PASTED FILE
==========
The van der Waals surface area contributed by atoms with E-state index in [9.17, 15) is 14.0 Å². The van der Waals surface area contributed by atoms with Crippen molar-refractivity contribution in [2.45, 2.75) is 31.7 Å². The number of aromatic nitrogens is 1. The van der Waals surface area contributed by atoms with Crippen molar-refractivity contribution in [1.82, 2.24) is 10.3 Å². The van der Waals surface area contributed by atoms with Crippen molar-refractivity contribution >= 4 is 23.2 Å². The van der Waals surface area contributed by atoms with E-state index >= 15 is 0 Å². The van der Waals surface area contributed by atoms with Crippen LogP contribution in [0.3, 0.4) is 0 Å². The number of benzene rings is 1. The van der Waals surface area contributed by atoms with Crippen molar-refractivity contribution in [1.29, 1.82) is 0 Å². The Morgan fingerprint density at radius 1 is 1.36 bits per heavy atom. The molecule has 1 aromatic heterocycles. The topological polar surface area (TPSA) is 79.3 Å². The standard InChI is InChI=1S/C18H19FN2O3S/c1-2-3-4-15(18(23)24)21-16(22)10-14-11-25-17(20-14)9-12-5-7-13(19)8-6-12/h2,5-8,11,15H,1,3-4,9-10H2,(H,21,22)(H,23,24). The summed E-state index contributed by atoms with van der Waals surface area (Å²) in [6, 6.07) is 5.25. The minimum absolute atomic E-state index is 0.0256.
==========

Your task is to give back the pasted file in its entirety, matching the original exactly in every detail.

The van der Waals surface area contributed by atoms with E-state index in [9.17, 15) is 14.0 Å². The van der Waals surface area contributed by atoms with Crippen molar-refractivity contribution in [2.45, 2.75) is 31.7 Å². The number of aromatic nitrogens is 1. The van der Waals surface area contributed by atoms with Crippen molar-refractivity contribution in [1.82, 2.24) is 10.3 Å². The van der Waals surface area contributed by atoms with Crippen molar-refractivity contribution >= 4 is 23.2 Å². The van der Waals surface area contributed by atoms with E-state index >= 15 is 0 Å². The van der Waals surface area contributed by atoms with Crippen LogP contribution in [0.3, 0.4) is 0 Å². The number of benzene rings is 1. The van der Waals surface area contributed by atoms with Crippen molar-refractivity contribution in [1.29, 1.82) is 0 Å². The Morgan fingerprint density at radius 1 is 1.36 bits per heavy atom. The molecule has 1 aromatic heterocycles. The topological polar surface area (TPSA) is 79.3 Å². The standard InChI is InChI=1S/C18H19FN2O3S/c1-2-3-4-15(18(23)24)21-16(22)10-14-11-25-17(20-14)9-12-5-7-13(19)8-6-12/h2,5-8,11,15H,1,3-4,9-10H2,(H,21,22)(H,23,24). The summed E-state index contributed by atoms with van der Waals surface area (Å²) in [6, 6.07) is 5.25. The minimum absolute atomic E-state index is 0.0256.